The Dollar Tree

I know that I’m not able to resist a trip there and surely, if you’re someone who’s able to shop at high-end establishments, you share no such desire or interest with me.

Oh but how I personally love perusing the aisles for coloring, crafting, toiletries, office supplies and/or home goods!  I think the toys as well, are pretty neat for the price and they really run the gamut.  Keeping a small stash always comes in handy for little visitors or for extras inside of goodie bags.

There’s also a ton of early learning items to be found there.  For example, even with today’s technology, my child was still very excited when I showed him the item below.  He was able to conveniently practice letters during car trips and I myself enjoy this childhood relic on occasion.

My plan is to present my child with a twenty-dollar bill along with instructions to choose twenty items from anywhere in the store that he would like me to purchase.  Of course, the exact total will be a bit more than that after tax, but you get the idea.

If you have more than one kid with you, then divvy up the total as you see fit.

You can do this with a five or ten-dollar bill (we happen to have a $20 that his grandmother gave him to spend as he so wishes.)  If you have money to burn, then by all means, count up even higher.  I think I would personally go bonkers if I had $50 to spend in the Dollar Tree but that’s simply not in the budget.

Or go in the other direction.  If they only have one dollar to spend then maybe they’ll focus on picking a single item that is really special!

Another idea is to have them choose one item per each person they know for surprise gift giving instead.  They can put down on paper the names of each person beforehand as a way to incorporate writing practice to the project.  The options are endless.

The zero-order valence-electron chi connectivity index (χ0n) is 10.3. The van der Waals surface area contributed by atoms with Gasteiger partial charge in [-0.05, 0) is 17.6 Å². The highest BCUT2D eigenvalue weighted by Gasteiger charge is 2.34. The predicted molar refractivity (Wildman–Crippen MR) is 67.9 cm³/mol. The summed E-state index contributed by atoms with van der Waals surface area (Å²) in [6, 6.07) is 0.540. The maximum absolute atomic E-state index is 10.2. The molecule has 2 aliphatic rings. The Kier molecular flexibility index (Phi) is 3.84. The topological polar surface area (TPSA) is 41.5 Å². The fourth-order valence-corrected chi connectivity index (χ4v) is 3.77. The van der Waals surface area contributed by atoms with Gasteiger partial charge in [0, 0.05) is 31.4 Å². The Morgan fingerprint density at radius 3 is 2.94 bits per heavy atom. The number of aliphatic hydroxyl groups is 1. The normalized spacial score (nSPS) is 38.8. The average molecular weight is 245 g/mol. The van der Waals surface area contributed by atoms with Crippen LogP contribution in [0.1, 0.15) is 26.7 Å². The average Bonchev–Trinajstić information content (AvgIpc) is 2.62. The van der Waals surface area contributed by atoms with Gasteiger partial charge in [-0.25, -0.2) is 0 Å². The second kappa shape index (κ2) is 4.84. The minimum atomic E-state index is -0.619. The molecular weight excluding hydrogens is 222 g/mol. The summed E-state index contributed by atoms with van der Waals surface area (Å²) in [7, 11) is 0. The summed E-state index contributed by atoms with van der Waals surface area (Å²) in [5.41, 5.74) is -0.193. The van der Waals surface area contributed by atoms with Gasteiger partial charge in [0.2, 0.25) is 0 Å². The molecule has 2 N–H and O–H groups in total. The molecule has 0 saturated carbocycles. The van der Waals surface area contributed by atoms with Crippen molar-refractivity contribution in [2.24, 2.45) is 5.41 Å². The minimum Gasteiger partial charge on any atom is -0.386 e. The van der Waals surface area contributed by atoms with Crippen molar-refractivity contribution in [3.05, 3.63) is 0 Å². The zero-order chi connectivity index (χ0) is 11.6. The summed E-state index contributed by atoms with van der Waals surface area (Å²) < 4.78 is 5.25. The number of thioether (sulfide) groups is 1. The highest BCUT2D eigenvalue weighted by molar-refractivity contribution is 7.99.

For instance, they can also sort by category and collect things like faux flowers, cups, pencils or a notepad.  Speaking of, I simply can’t get enough of writing instruments, folders and clipboards (color coordinated at that!)

 

Sidebar.  I hope when I return they still have a jumbo eraser I spotted but forgot to throw in my cart that had a message on it about making big mistakes.  I want to display it for symbolism.  If only we could invent something that truly wipes out the real errors we’ve made in life (since Mr. Clean’s little white sponge is not really magical.)

Anyway, we hope you enjoy this outing/activity suggestion over the summer months (assuming you won’t be on holiday in the South of France) at the time.

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Chalkboard for Childhood

You’d be hard pressed to find a good old-fashioned chalkboard nowadays and even if you did, depending on the size, it will cost you.

So, what’s the next best thing?  If you don’t already know, it’s chalkboard paint.

Perhaps your response is a firm, “No thank you.”  Or, maybe you’re simply asking yourself why on earth would you want to paint any wall like that.

Well, not everyone wants to that is for sure but if you have small children you just might be interested or so inspired.  Kids are notorious for scribbling on all types of surfaces so here’s one place they can dedicate such efforts.

The Inspired Treehouse shares the learning benefits as to Why Kids Should Work on a Vertical Surface that might sway parents as well.

To my surprise, most elementary schools have done away with them (opting for white dry erase boards) so children today may never use one in class like we had the chance to while growing up.  Can we agree that even though it’s still vertical, it’s just not the same?  I fondly recall volunteering to clean the erasers and the boards often for my teachers.

Even small children who cannot yet work with chalk in their small hands can use their fingers or paint brushes dipped in water for writing or coloring practice on them.

When I took a trip to Home Depot, that’s when I first realized that there are many other color options available so it doesn’t necessarily have to be a blackboard, either.  Although, that’s exactly what I wanted.  I also noticed that the cans are small, so you might need more than one (I did.)

Lastly, if you don’t want to commit to this by sacrificing a wall in your home, you can paint a large piece of plywood instead.  The Artful Parent will show you How to Make Your Own Chalkboard and you really don’t need a backyard to put it to good use so, don’t let that stop you.